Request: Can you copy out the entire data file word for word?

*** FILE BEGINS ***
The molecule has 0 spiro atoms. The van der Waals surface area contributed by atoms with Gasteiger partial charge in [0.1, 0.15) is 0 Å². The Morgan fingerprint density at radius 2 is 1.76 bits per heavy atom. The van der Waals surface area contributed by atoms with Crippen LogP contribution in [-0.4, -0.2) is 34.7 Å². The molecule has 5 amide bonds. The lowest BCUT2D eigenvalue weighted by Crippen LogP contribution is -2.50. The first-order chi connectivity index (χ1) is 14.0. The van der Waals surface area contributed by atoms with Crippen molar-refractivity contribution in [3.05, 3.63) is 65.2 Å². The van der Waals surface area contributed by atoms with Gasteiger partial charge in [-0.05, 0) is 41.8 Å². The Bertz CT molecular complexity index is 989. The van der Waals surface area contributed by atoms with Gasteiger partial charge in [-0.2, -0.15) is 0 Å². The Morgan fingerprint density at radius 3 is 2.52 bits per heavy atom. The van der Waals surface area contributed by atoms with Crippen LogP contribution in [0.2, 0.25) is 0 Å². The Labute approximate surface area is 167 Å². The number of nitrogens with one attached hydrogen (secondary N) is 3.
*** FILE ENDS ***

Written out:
The molecule has 0 spiro atoms. The van der Waals surface area contributed by atoms with Gasteiger partial charge in [0.1, 0.15) is 0 Å². The Morgan fingerprint density at radius 2 is 1.76 bits per heavy atom. The van der Waals surface area contributed by atoms with Crippen LogP contribution in [-0.4, -0.2) is 34.7 Å². The molecule has 5 amide bonds. The lowest BCUT2D eigenvalue weighted by Crippen LogP contribution is -2.50. The first-order chi connectivity index (χ1) is 14.0. The van der Waals surface area contributed by atoms with Crippen molar-refractivity contribution in [3.05, 3.63) is 65.2 Å². The van der Waals surface area contributed by atoms with Gasteiger partial charge in [-0.05, 0) is 41.8 Å². The Bertz CT molecular complexity index is 989. The van der Waals surface area contributed by atoms with Gasteiger partial charge in [-0.2, -0.15) is 0 Å². The Morgan fingerprint density at radius 3 is 2.52 bits per heavy atom. The van der Waals surface area contributed by atoms with Crippen LogP contribution in [0.2, 0.25) is 0 Å². The Labute approximate surface area is 167 Å². The number of nitrogens with one attached hydrogen (secondary N) is 3.